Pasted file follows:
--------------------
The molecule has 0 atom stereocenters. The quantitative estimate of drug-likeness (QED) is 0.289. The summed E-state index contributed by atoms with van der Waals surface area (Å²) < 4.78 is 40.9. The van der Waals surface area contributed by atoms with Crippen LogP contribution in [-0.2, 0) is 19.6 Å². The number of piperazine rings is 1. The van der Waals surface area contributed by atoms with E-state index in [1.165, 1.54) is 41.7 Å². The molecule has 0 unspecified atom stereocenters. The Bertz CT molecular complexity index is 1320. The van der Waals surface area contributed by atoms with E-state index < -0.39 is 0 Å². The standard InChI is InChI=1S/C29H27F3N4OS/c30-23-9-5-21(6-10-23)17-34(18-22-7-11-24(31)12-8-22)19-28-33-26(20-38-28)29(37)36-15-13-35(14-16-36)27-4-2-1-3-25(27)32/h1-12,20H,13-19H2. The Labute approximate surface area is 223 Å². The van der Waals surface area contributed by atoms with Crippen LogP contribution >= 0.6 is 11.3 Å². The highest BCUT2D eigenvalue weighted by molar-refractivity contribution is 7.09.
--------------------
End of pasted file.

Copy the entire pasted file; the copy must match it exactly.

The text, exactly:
The molecule has 0 atom stereocenters. The quantitative estimate of drug-likeness (QED) is 0.289. The summed E-state index contributed by atoms with van der Waals surface area (Å²) < 4.78 is 40.9. The van der Waals surface area contributed by atoms with Crippen LogP contribution in [-0.2, 0) is 19.6 Å². The number of piperazine rings is 1. The van der Waals surface area contributed by atoms with E-state index in [1.165, 1.54) is 41.7 Å². The molecule has 0 unspecified atom stereocenters. The Bertz CT molecular complexity index is 1320. The van der Waals surface area contributed by atoms with E-state index < -0.39 is 0 Å². The standard InChI is InChI=1S/C29H27F3N4OS/c30-23-9-5-21(6-10-23)17-34(18-22-7-11-24(31)12-8-22)19-28-33-26(20-38-28)29(37)36-15-13-35(14-16-36)27-4-2-1-3-25(27)32/h1-12,20H,13-19H2. The Labute approximate surface area is 223 Å². The van der Waals surface area contributed by atoms with Crippen LogP contribution >= 0.6 is 11.3 Å². The highest BCUT2D eigenvalue weighted by molar-refractivity contribution is 7.09.